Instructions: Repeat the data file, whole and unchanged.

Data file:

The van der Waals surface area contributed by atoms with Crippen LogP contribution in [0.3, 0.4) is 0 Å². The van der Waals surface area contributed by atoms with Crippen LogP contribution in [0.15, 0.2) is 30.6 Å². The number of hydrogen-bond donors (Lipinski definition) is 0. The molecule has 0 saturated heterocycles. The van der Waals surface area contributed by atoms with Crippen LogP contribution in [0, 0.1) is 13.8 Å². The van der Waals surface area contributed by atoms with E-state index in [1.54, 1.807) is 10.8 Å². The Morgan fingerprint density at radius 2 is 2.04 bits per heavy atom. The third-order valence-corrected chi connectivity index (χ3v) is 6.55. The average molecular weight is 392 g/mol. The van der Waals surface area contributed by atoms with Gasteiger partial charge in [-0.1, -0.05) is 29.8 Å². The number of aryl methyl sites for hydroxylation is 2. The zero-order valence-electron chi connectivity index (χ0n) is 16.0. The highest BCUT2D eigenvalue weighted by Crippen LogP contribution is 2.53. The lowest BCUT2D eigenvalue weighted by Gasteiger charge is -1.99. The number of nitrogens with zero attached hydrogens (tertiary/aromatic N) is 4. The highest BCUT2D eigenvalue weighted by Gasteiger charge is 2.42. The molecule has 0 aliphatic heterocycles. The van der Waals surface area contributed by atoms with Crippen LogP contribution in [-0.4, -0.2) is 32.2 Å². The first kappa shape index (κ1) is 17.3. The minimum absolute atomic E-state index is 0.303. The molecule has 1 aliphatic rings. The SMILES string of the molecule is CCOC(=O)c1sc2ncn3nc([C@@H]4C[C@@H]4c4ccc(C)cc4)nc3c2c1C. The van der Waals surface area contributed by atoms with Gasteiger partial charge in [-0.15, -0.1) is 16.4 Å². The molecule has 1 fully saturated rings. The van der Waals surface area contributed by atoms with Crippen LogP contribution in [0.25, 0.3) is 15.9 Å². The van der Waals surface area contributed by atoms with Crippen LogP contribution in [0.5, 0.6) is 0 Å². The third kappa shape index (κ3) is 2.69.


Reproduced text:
The van der Waals surface area contributed by atoms with Crippen LogP contribution in [0.3, 0.4) is 0 Å². The van der Waals surface area contributed by atoms with Crippen LogP contribution in [0.15, 0.2) is 30.6 Å². The number of hydrogen-bond donors (Lipinski definition) is 0. The molecule has 0 saturated heterocycles. The van der Waals surface area contributed by atoms with Crippen LogP contribution in [0, 0.1) is 13.8 Å². The van der Waals surface area contributed by atoms with E-state index in [1.54, 1.807) is 10.8 Å². The Morgan fingerprint density at radius 2 is 2.04 bits per heavy atom. The third-order valence-corrected chi connectivity index (χ3v) is 6.55. The average molecular weight is 392 g/mol. The van der Waals surface area contributed by atoms with Gasteiger partial charge in [-0.1, -0.05) is 29.8 Å². The number of aryl methyl sites for hydroxylation is 2. The zero-order valence-electron chi connectivity index (χ0n) is 16.0. The highest BCUT2D eigenvalue weighted by Crippen LogP contribution is 2.53. The lowest BCUT2D eigenvalue weighted by Gasteiger charge is -1.99. The number of nitrogens with zero attached hydrogens (tertiary/aromatic N) is 4. The highest BCUT2D eigenvalue weighted by Gasteiger charge is 2.42. The molecule has 0 aliphatic heterocycles. The van der Waals surface area contributed by atoms with Crippen LogP contribution in [-0.4, -0.2) is 32.2 Å². The first kappa shape index (κ1) is 17.3. The minimum absolute atomic E-state index is 0.303. The molecule has 1 aliphatic rings. The SMILES string of the molecule is CCOC(=O)c1sc2ncn3nc([C@@H]4C[C@@H]4c4ccc(C)cc4)nc3c2c1C. The van der Waals surface area contributed by atoms with Gasteiger partial charge in [-0.15, -0.1) is 16.4 Å². The molecule has 1 fully saturated rings. The van der Waals surface area contributed by atoms with Crippen LogP contribution in [0.25, 0.3) is 15.9 Å². The van der Waals surface area contributed by atoms with Crippen LogP contribution in [0.5, 0.6) is 0 Å². The third kappa shape index (κ3) is 2.69.